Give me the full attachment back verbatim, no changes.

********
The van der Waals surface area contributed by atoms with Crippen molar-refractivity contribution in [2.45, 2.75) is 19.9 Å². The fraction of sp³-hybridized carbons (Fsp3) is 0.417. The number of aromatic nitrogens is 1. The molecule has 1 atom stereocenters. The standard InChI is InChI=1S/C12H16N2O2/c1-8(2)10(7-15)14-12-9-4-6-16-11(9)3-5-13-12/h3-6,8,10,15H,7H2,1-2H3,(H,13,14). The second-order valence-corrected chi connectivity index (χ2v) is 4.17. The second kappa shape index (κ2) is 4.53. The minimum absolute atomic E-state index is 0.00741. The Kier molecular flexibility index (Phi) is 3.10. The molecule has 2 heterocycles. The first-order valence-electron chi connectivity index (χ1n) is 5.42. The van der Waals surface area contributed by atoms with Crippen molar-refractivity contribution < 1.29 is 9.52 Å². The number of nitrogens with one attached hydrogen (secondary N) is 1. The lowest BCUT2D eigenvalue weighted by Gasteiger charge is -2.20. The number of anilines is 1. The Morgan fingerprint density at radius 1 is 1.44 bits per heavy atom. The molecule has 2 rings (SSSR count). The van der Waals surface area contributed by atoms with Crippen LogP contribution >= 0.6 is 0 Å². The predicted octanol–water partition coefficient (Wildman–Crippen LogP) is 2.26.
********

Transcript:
The van der Waals surface area contributed by atoms with Crippen molar-refractivity contribution in [2.45, 2.75) is 19.9 Å². The fraction of sp³-hybridized carbons (Fsp3) is 0.417. The number of aromatic nitrogens is 1. The molecule has 1 atom stereocenters. The standard InChI is InChI=1S/C12H16N2O2/c1-8(2)10(7-15)14-12-9-4-6-16-11(9)3-5-13-12/h3-6,8,10,15H,7H2,1-2H3,(H,13,14). The second-order valence-corrected chi connectivity index (χ2v) is 4.17. The second kappa shape index (κ2) is 4.53. The minimum absolute atomic E-state index is 0.00741. The Kier molecular flexibility index (Phi) is 3.10. The molecule has 2 heterocycles. The first-order valence-electron chi connectivity index (χ1n) is 5.42. The van der Waals surface area contributed by atoms with Crippen molar-refractivity contribution < 1.29 is 9.52 Å². The number of nitrogens with one attached hydrogen (secondary N) is 1. The lowest BCUT2D eigenvalue weighted by Gasteiger charge is -2.20. The number of anilines is 1. The Morgan fingerprint density at radius 1 is 1.44 bits per heavy atom. The molecule has 2 rings (SSSR count). The van der Waals surface area contributed by atoms with Crippen LogP contribution >= 0.6 is 0 Å². The predicted octanol–water partition coefficient (Wildman–Crippen LogP) is 2.26.